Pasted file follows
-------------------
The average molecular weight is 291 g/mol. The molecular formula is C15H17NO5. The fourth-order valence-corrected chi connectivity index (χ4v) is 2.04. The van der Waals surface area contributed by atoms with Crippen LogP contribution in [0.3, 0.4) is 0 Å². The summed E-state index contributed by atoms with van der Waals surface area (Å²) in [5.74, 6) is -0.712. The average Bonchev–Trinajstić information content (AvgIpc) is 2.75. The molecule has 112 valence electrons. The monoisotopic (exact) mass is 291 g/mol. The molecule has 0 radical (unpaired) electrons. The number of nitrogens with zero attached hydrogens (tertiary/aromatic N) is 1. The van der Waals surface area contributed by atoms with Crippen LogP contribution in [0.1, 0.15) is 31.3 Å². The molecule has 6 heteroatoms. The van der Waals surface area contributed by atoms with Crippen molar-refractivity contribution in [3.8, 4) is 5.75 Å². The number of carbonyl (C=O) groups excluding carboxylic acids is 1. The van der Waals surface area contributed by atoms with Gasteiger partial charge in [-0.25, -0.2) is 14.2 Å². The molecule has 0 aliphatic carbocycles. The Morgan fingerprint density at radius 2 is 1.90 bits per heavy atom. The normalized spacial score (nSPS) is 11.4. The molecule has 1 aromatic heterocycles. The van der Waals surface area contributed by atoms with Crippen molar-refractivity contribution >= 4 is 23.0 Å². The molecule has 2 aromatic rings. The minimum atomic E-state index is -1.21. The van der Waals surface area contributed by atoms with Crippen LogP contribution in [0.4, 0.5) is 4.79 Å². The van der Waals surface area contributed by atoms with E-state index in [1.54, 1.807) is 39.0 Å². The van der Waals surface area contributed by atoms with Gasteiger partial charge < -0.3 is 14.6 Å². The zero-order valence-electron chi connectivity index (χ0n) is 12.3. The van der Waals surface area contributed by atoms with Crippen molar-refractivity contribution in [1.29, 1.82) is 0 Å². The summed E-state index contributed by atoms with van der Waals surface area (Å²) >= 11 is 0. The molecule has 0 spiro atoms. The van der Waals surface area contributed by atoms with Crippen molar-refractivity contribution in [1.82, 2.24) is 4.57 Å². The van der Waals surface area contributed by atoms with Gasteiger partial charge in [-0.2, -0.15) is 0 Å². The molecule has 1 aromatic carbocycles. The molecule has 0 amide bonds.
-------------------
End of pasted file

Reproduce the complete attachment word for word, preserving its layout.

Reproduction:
The average molecular weight is 291 g/mol. The molecular formula is C15H17NO5. The fourth-order valence-corrected chi connectivity index (χ4v) is 2.04. The van der Waals surface area contributed by atoms with Crippen LogP contribution in [0.3, 0.4) is 0 Å². The summed E-state index contributed by atoms with van der Waals surface area (Å²) in [5.74, 6) is -0.712. The average Bonchev–Trinajstić information content (AvgIpc) is 2.75. The molecule has 112 valence electrons. The monoisotopic (exact) mass is 291 g/mol. The molecule has 0 radical (unpaired) electrons. The number of nitrogens with zero attached hydrogens (tertiary/aromatic N) is 1. The van der Waals surface area contributed by atoms with Crippen LogP contribution in [0.1, 0.15) is 31.3 Å². The molecule has 6 heteroatoms. The van der Waals surface area contributed by atoms with Crippen molar-refractivity contribution in [3.8, 4) is 5.75 Å². The number of carbonyl (C=O) groups excluding carboxylic acids is 1. The van der Waals surface area contributed by atoms with Gasteiger partial charge in [-0.25, -0.2) is 14.2 Å². The molecule has 0 aliphatic carbocycles. The Morgan fingerprint density at radius 2 is 1.90 bits per heavy atom. The normalized spacial score (nSPS) is 11.4. The molecule has 1 aromatic heterocycles. The van der Waals surface area contributed by atoms with Crippen molar-refractivity contribution >= 4 is 23.0 Å². The molecule has 2 aromatic rings. The minimum atomic E-state index is -1.21. The van der Waals surface area contributed by atoms with Crippen LogP contribution in [0.4, 0.5) is 4.79 Å². The van der Waals surface area contributed by atoms with E-state index in [1.54, 1.807) is 39.0 Å². The van der Waals surface area contributed by atoms with Gasteiger partial charge < -0.3 is 14.6 Å². The zero-order valence-electron chi connectivity index (χ0n) is 12.3. The van der Waals surface area contributed by atoms with Crippen molar-refractivity contribution in [1.29, 1.82) is 0 Å². The summed E-state index contributed by atoms with van der Waals surface area (Å²) >= 11 is 0. The molecule has 0 spiro atoms. The van der Waals surface area contributed by atoms with Crippen molar-refractivity contribution in [1.82, 2.24) is 4.57 Å². The van der Waals surface area contributed by atoms with Gasteiger partial charge in [-0.2, -0.15) is 0 Å². The molecule has 1 aromatic carbocycles. The molecule has 0 amide bonds.